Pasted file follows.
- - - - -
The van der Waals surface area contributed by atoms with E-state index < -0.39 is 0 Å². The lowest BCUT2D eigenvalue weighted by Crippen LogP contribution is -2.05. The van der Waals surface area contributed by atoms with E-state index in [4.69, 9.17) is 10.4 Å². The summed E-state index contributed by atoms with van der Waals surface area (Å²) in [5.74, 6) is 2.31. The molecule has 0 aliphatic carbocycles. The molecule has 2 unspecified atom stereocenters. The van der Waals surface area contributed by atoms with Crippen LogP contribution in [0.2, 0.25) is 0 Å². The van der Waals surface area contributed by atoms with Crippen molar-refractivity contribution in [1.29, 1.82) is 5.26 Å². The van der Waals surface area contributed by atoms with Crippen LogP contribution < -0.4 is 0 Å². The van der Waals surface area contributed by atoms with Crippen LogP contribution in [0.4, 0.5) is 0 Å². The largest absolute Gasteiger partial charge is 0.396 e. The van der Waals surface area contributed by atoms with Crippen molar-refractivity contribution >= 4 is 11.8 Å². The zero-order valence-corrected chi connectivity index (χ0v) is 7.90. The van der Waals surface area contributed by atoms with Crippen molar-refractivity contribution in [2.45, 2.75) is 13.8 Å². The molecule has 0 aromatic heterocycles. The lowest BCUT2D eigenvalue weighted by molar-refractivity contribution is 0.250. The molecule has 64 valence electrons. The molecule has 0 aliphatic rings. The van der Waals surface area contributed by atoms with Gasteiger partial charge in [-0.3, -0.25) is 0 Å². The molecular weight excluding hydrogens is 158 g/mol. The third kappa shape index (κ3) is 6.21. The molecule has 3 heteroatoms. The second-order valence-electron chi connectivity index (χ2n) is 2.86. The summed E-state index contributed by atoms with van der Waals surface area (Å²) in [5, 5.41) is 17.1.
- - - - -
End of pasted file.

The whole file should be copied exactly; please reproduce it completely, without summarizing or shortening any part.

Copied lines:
The van der Waals surface area contributed by atoms with E-state index < -0.39 is 0 Å². The lowest BCUT2D eigenvalue weighted by Crippen LogP contribution is -2.05. The van der Waals surface area contributed by atoms with E-state index in [4.69, 9.17) is 10.4 Å². The summed E-state index contributed by atoms with van der Waals surface area (Å²) in [5.74, 6) is 2.31. The molecule has 0 aliphatic carbocycles. The molecule has 2 unspecified atom stereocenters. The van der Waals surface area contributed by atoms with Crippen LogP contribution in [0.2, 0.25) is 0 Å². The van der Waals surface area contributed by atoms with Crippen molar-refractivity contribution in [1.29, 1.82) is 5.26 Å². The van der Waals surface area contributed by atoms with Crippen LogP contribution < -0.4 is 0 Å². The van der Waals surface area contributed by atoms with Crippen LogP contribution in [0.4, 0.5) is 0 Å². The largest absolute Gasteiger partial charge is 0.396 e. The van der Waals surface area contributed by atoms with Crippen molar-refractivity contribution >= 4 is 11.8 Å². The zero-order valence-corrected chi connectivity index (χ0v) is 7.90. The van der Waals surface area contributed by atoms with Crippen molar-refractivity contribution in [2.45, 2.75) is 13.8 Å². The molecule has 0 aromatic heterocycles. The lowest BCUT2D eigenvalue weighted by molar-refractivity contribution is 0.250. The molecule has 64 valence electrons. The molecule has 0 aliphatic rings. The van der Waals surface area contributed by atoms with Gasteiger partial charge in [-0.3, -0.25) is 0 Å². The molecular weight excluding hydrogens is 158 g/mol. The third kappa shape index (κ3) is 6.21. The molecule has 3 heteroatoms. The second-order valence-electron chi connectivity index (χ2n) is 2.86. The summed E-state index contributed by atoms with van der Waals surface area (Å²) in [5, 5.41) is 17.1.